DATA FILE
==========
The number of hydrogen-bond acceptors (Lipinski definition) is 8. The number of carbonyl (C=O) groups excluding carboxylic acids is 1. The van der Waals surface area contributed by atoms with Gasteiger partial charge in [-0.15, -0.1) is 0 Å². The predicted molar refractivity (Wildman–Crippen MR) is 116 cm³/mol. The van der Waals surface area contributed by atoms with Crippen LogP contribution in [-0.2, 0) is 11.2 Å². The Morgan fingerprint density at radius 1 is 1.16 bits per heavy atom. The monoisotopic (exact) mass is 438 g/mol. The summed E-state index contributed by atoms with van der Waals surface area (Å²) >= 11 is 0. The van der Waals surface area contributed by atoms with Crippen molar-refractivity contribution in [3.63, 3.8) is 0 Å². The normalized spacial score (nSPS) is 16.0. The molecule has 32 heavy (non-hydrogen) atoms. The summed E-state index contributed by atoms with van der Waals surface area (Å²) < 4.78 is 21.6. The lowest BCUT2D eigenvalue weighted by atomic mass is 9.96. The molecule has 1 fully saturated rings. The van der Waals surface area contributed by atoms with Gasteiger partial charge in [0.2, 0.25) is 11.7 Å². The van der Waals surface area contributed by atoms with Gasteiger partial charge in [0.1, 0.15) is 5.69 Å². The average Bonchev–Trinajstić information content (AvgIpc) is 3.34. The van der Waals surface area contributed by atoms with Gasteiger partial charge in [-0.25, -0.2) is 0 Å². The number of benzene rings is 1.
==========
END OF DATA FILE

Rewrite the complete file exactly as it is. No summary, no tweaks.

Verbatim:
The number of hydrogen-bond acceptors (Lipinski definition) is 8. The number of carbonyl (C=O) groups excluding carboxylic acids is 1. The van der Waals surface area contributed by atoms with Gasteiger partial charge in [-0.15, -0.1) is 0 Å². The predicted molar refractivity (Wildman–Crippen MR) is 116 cm³/mol. The van der Waals surface area contributed by atoms with Crippen LogP contribution in [-0.2, 0) is 11.2 Å². The Morgan fingerprint density at radius 1 is 1.16 bits per heavy atom. The monoisotopic (exact) mass is 438 g/mol. The summed E-state index contributed by atoms with van der Waals surface area (Å²) >= 11 is 0. The van der Waals surface area contributed by atoms with Crippen molar-refractivity contribution in [3.63, 3.8) is 0 Å². The normalized spacial score (nSPS) is 16.0. The molecule has 32 heavy (non-hydrogen) atoms. The summed E-state index contributed by atoms with van der Waals surface area (Å²) < 4.78 is 21.6. The lowest BCUT2D eigenvalue weighted by atomic mass is 9.96. The molecule has 1 fully saturated rings. The van der Waals surface area contributed by atoms with Gasteiger partial charge in [0.2, 0.25) is 11.7 Å². The van der Waals surface area contributed by atoms with Gasteiger partial charge in [0.1, 0.15) is 5.69 Å². The average Bonchev–Trinajstić information content (AvgIpc) is 3.34. The van der Waals surface area contributed by atoms with Gasteiger partial charge in [-0.25, -0.2) is 0 Å². The number of benzene rings is 1.